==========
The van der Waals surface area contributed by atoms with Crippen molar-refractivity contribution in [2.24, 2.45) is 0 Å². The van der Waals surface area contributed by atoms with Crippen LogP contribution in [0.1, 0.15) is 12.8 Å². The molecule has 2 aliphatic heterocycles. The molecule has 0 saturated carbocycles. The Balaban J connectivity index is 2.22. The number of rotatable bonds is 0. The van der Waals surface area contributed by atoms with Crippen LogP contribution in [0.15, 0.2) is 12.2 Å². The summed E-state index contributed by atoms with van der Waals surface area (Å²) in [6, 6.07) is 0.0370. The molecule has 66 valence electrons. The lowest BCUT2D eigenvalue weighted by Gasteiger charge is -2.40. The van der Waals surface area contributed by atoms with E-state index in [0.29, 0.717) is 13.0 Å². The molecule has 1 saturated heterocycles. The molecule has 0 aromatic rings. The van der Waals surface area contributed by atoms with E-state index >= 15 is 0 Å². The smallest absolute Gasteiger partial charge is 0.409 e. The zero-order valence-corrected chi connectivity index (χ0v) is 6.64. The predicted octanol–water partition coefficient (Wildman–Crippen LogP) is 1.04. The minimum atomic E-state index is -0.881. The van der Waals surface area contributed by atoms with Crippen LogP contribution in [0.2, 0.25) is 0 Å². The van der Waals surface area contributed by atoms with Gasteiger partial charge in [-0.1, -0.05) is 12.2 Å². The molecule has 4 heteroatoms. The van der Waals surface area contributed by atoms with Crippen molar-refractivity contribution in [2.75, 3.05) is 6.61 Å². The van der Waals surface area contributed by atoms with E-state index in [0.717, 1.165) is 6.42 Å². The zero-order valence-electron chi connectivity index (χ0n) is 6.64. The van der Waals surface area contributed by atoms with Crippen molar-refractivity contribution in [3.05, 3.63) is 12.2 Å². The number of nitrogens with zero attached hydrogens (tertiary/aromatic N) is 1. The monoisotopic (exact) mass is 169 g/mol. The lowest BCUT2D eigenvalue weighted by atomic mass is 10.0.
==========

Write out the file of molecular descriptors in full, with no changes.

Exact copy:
The van der Waals surface area contributed by atoms with Crippen molar-refractivity contribution in [2.24, 2.45) is 0 Å². The van der Waals surface area contributed by atoms with Crippen LogP contribution in [0.1, 0.15) is 12.8 Å². The molecule has 2 aliphatic heterocycles. The molecule has 0 saturated carbocycles. The Balaban J connectivity index is 2.22. The number of rotatable bonds is 0. The van der Waals surface area contributed by atoms with Crippen LogP contribution in [0.15, 0.2) is 12.2 Å². The summed E-state index contributed by atoms with van der Waals surface area (Å²) in [6, 6.07) is 0.0370. The molecule has 66 valence electrons. The lowest BCUT2D eigenvalue weighted by Gasteiger charge is -2.40. The van der Waals surface area contributed by atoms with E-state index in [0.29, 0.717) is 13.0 Å². The molecule has 1 saturated heterocycles. The molecule has 0 aromatic rings. The van der Waals surface area contributed by atoms with E-state index >= 15 is 0 Å². The smallest absolute Gasteiger partial charge is 0.409 e. The zero-order valence-corrected chi connectivity index (χ0v) is 6.64. The predicted octanol–water partition coefficient (Wildman–Crippen LogP) is 1.04. The minimum atomic E-state index is -0.881. The van der Waals surface area contributed by atoms with Crippen LogP contribution in [0.2, 0.25) is 0 Å². The van der Waals surface area contributed by atoms with Gasteiger partial charge in [-0.1, -0.05) is 12.2 Å². The molecule has 4 heteroatoms. The van der Waals surface area contributed by atoms with Crippen molar-refractivity contribution in [2.75, 3.05) is 6.61 Å². The van der Waals surface area contributed by atoms with E-state index in [0.717, 1.165) is 6.42 Å². The zero-order valence-electron chi connectivity index (χ0n) is 6.64. The van der Waals surface area contributed by atoms with Crippen molar-refractivity contribution in [3.05, 3.63) is 12.2 Å². The number of nitrogens with zero attached hydrogens (tertiary/aromatic N) is 1. The monoisotopic (exact) mass is 169 g/mol. The lowest BCUT2D eigenvalue weighted by atomic mass is 10.0.